Bluefin Tuna In the Florida Keys – A Day Offshore To Remember
On Wednesday, February 22nd, Captain Marty Lewis called his wife, Katie, and asked if she would like to go fishing the next day. Marty felt Thursday would be an excellent day to look for sailfish tailing in the waves. Katie wanted to say yes, but she had spent most of the week tending to their sick daughter, so she declined to catch up on work-related tasks.
Captain Marty started calling around to friends and fellow fishing companions to see if anyone wanted to go fishing with him on his rare day off. It seemed like everyone was already booked or busy, so he asked his 16-year-old son if he wanted to take a “mental health day” from school and go fishing with his ol’ dad. Unsurprisingly, Alex quickly said, “yes!”. Main Attraction mate Josie Kidd also had the day off and happily accepted the invitation.
The Main Attraction team was up bright and early as usual, catching live pilchards for the days paid charters and the Main One fun fishing trip. The three-person crew left Marathon Sailfish Marina at approximately 8 am and started heading towards Sombrero light. Within minutes of their destination, Captain Marty began to spot the tailing sailfish from his tall tower. By 8:52 am the first sailfish was officially released, and it was game on. By 10 am, the team had already secured ten sailfish releases!
Not long after, Captain Marty spotted a school of Bluefin Tuna surfing in the waves. It is common for Marty to spot migrating Bluefin Tuna this time of year; however, catching a Bluefin Tuna in the Keys is no small task. So much so that catching a Bluefin Tuna is a dream for many fishing enthusiasts and professionals alike.
Like most rarer species to land in the Florida Keys, it is vital to be well-prepared to catch a Bluefin Tuna. Captain Marty called out to his two-person crew to grab the large conventional 80-wide Shimano Tierra fishing rod he keeps rigged and ready for such scenarios.
Captain Marty positioned the boat and called for a live mullet caught by Ben Zdan on the morning bait run. Alex Lewis handed the bait to Josie, who dropped the Mullet back to the Bluefin on Captain Marty’s command.
The first two baits didn’t trigger a bite, but the third attempt succeeded. At approximately 10:30 am, the bluefin exploded on the bait as it came crashing through the water’s surface, leaping into the air. The fish was hooked in a depth of 140 feet and headed for deeper water. The team was having a blast taking turns on the rod as they fought the big fish. Once the tuna reached a depth of about 400 feet, miles from where they initially hooked the fish, it turned and started heading inshore.
After a 10-mile ride and a long, arduous fight, the fish was finally along side the starboard side of the vessel.
Because we don’t often catch Bluefin tuna, the rules, and regulations for possessing one could be clearer. Some believe that we should have kept this beast, while others disagree. While Captain Marty was fighting this fish, he called a local FWC officer and asked the question. Unfortunately, the officer needed further clarification on the rules since it was such a rare catch. So to err on caution, Captain Marty asked the FWC officer if jumping in the water for a photo was ok, which was confirmed.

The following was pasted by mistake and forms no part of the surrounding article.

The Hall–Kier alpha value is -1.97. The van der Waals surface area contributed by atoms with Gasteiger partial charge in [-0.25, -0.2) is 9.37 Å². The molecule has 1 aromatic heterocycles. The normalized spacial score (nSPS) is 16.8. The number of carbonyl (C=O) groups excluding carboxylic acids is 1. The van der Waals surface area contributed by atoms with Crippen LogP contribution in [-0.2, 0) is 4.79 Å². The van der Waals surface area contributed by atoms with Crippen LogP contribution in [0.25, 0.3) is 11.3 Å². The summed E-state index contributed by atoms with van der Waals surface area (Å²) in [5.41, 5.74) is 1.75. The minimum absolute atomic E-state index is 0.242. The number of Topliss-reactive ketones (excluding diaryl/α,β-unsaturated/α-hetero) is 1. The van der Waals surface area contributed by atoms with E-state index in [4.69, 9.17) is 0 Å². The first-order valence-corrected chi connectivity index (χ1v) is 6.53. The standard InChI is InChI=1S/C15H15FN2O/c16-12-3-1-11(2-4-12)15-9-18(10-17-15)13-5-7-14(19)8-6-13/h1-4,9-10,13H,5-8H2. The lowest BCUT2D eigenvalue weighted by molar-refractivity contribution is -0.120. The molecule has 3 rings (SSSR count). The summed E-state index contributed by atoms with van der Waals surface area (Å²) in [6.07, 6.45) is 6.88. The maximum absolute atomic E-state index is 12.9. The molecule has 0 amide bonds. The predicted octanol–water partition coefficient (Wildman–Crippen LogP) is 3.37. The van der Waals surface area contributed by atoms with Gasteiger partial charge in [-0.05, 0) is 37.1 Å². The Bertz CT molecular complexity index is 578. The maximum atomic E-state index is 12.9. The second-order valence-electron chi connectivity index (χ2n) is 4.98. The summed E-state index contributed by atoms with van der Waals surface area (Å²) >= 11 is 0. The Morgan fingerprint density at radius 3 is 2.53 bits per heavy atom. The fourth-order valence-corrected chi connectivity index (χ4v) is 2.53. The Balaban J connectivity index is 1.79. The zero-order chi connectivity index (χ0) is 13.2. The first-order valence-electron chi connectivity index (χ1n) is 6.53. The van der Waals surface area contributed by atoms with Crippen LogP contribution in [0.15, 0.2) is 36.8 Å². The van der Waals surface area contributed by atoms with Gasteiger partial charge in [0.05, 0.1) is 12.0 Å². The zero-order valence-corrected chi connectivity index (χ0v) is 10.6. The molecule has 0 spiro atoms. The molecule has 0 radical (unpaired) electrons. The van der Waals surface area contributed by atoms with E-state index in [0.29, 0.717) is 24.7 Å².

Once First Mate Josie leadered the huge fish, Captain Marty came down to the cockpit and asked Josie and Alex if they wanted to jump in with the large fish to get a photo. Without hesitation, the two leaped into the water and smiled for the camera. The team released the massive 750lb Bluefin Tuna, and it swam off to see to another day!
After that excitement, Captain Marty went back to looking for tailing sailfish. It was only minutes before the team had another sailfish hooked up. They continued to catch and release 14 more sailfish throughout the afternoon, it was definitely a day to remember!
While chasing around the tailing sailfish, Captain Marty got a phone call from Captain BJ Meyer on the Silent Hunter boat, as he had been trying to hook a blue marlin with no luck. He asked the Main One team to come over and try their luck. Unfortunately, they couldn’t get the Blue Marlin hooked up, but seeing it was incredible.
If you’re asking yourself what on earth was going on that day, what was getting all these incredible species so fired up, the answer is the conditions. We have highlighted these Tailing conditions in a recent Sailfish article. We identify them by seeing a beautiful color change line, when the gulf stream pushes in close, with an easterly breeze and abundant sunshine. Those are the three key ingredients for fantastic sailfish conditions. Captain Marty has been doing this for so long that he can anticipate days like this a day ahead of time.
The Main One crew ended their day with 24 released sailfish; one released Bluefin Tuna and a shot at blue marlin. Not too shabby! The most memorable highlight of this day as it was shared with Captain Marty and his 16-year-old son, Alex. A day they won’t ever forget.
Wintertime fishing is a blast here in the Florida Keys because we encounter offshore fish surprisingly close to land some days; you never know what you may end up catching. If you are interested in fishing with the Main Attraction team call us at 305-289-0071 or visit our contact page for more information.